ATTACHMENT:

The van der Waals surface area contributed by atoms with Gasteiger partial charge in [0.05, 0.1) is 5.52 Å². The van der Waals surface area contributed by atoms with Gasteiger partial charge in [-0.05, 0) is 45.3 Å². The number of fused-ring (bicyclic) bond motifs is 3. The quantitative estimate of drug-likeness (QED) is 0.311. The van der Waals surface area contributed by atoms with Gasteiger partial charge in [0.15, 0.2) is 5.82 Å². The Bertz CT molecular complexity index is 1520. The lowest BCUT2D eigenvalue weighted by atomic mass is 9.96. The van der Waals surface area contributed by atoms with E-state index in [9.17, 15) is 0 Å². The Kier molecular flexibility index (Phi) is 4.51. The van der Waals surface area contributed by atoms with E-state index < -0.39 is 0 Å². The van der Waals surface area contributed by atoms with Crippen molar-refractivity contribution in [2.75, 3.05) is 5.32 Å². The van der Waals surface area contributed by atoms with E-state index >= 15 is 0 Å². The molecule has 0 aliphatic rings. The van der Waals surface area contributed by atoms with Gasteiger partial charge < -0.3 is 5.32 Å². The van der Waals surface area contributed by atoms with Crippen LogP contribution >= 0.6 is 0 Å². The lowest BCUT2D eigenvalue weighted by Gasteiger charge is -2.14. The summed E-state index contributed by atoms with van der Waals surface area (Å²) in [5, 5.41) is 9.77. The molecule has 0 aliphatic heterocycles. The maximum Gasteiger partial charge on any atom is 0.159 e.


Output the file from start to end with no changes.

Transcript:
The van der Waals surface area contributed by atoms with Gasteiger partial charge in [0.05, 0.1) is 5.52 Å². The van der Waals surface area contributed by atoms with Gasteiger partial charge in [-0.05, 0) is 45.3 Å². The number of fused-ring (bicyclic) bond motifs is 3. The quantitative estimate of drug-likeness (QED) is 0.311. The van der Waals surface area contributed by atoms with Gasteiger partial charge in [0.15, 0.2) is 5.82 Å². The Bertz CT molecular complexity index is 1520. The lowest BCUT2D eigenvalue weighted by atomic mass is 9.96. The van der Waals surface area contributed by atoms with E-state index in [9.17, 15) is 0 Å². The Kier molecular flexibility index (Phi) is 4.51. The van der Waals surface area contributed by atoms with E-state index < -0.39 is 0 Å². The van der Waals surface area contributed by atoms with Crippen molar-refractivity contribution in [2.75, 3.05) is 5.32 Å². The van der Waals surface area contributed by atoms with E-state index >= 15 is 0 Å². The molecule has 0 aliphatic rings. The van der Waals surface area contributed by atoms with Gasteiger partial charge < -0.3 is 5.32 Å². The van der Waals surface area contributed by atoms with Crippen LogP contribution >= 0.6 is 0 Å². The lowest BCUT2D eigenvalue weighted by Gasteiger charge is -2.14. The summed E-state index contributed by atoms with van der Waals surface area (Å²) in [5, 5.41) is 9.77. The molecule has 0 aliphatic heterocycles. The maximum Gasteiger partial charge on any atom is 0.159 e.